More Baptism

Baptism, the door to life and to the kingdom of God, is the first sacrament which Christ offered to all, that they might have eternal life. He later entrusted this sacrament and the Gospel to his Church, when he told his apostles: “Go, make disciples of all nations, and baptise them in the name of the Father, and of the Son, and of the Holy Spirit.” (Matthew 28:19). All persons who receive baptism are incorporated into the Church and are built up together in the Spirit into a house where God lives, into a holy nation and a royal priesthood. (Rite of Baptism for children: General Introduction)

Baptism is the sacrament of faith. But faith needs the community of believers. It is only within the faith of the Church that each of the faithful can believe. The faith required for baptism is not a perfect and mature faith, but a beginning that is called to develop. The catechumen or the godparent is asked: “what do you ask of God’s Church?” The response is: “Faith!” (CCC 1253)

Since the beginning of the Church, adult Baptism is the common practice where the proclamation of the Gospel is still new. The catechumenate, or formation of the catechumens, aims at bringing their conversion and faith to maturity, in response to the divine initiative and in union with an ecclesial community. The catechumenate is to be “a formation in the whole Christian life … during which the disciples will be joined to Christ their teacher. Today, the Christian initiation of adults begins with their entry into the catechumenate and reaches its culmination in a single celebration of the three sacraments of initiation. (CCC 1247-1248, 1233)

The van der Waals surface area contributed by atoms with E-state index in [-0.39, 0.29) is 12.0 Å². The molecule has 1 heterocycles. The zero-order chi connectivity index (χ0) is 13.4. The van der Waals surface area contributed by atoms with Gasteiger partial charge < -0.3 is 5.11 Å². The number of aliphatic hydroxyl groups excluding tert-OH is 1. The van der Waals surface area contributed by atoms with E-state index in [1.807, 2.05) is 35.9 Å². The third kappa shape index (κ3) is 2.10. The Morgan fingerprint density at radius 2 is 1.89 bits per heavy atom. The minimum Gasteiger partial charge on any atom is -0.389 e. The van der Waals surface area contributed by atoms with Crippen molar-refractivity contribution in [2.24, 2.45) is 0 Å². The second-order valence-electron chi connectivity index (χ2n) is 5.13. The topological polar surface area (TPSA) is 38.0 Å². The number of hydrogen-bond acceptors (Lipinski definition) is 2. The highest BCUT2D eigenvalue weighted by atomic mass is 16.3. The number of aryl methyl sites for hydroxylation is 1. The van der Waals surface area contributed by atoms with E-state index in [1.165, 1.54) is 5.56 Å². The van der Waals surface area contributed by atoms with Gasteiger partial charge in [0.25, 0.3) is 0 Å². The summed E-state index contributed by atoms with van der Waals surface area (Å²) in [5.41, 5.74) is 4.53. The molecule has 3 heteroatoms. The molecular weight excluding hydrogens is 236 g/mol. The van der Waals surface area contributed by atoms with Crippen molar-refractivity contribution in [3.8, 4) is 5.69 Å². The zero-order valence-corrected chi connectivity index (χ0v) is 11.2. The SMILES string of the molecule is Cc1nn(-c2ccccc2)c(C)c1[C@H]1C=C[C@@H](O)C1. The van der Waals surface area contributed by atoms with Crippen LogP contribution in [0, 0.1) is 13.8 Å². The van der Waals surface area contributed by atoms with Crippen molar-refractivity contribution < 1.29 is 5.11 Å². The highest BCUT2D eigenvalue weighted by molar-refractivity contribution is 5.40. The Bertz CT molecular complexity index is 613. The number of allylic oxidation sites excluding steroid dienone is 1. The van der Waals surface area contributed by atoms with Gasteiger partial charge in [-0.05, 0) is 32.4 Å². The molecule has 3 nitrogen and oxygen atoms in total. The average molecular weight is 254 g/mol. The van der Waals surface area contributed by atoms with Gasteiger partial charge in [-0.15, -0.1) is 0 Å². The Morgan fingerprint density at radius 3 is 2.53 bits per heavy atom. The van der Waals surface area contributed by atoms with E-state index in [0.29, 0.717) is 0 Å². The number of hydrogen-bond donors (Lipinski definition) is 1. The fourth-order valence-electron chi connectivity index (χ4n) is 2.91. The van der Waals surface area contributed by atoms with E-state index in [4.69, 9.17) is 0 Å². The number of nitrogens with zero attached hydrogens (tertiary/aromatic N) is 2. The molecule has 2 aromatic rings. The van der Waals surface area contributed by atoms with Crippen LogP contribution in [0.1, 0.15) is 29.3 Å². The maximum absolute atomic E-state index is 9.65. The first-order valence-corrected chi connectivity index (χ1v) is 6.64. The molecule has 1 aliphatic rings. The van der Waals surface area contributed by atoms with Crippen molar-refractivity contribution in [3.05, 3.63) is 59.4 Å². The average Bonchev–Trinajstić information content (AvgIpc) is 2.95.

Infant Baptism is the form in which the sacrament is usually celebrated. It has become a single act encapsulating the preparatory stages of Christian initiation in a very shortened way. By its very nature infant Baptism requires a post-baptismal catechumenate. Not only is there a need for instruction after Baptism, but also for the necessary flowering of baptismal grace in personal growth. (CCC 1231)

The Church has always taught that the overwhelming misery which oppresses men and their inclination toward evil and death cannot be understood apart from their connection with Adam’s sin and the fact that he has transmitted to us a sin with which we are born afflicted, a sin which is the death of the soul. Because of this certainty of faith, the Church baptises for the remission of sins even tiny infants who have not committed personal sin. (CCC 403)


In the case of an infant Baptism, the role of the god-parent is together with the parents to present the child for Baptism, and to help it to live a Christian life befitting the baptised and faithfully to fulfil the duties inherent in Baptism. (CCL 872)

One god-parent, male or female, is sufficient; but there may be two, one of each sex. The God- parent is to be a catholic who has been confirmed and has received the blessed Eucharist, and who lives a life of faith which befits the role to be undertaken. A baptised person who belongs to a non-catholic ecclesial community may be admitted only in compatny with a catholic sponsor, and then simply as a witness to the baptism. (CCL 873-4)


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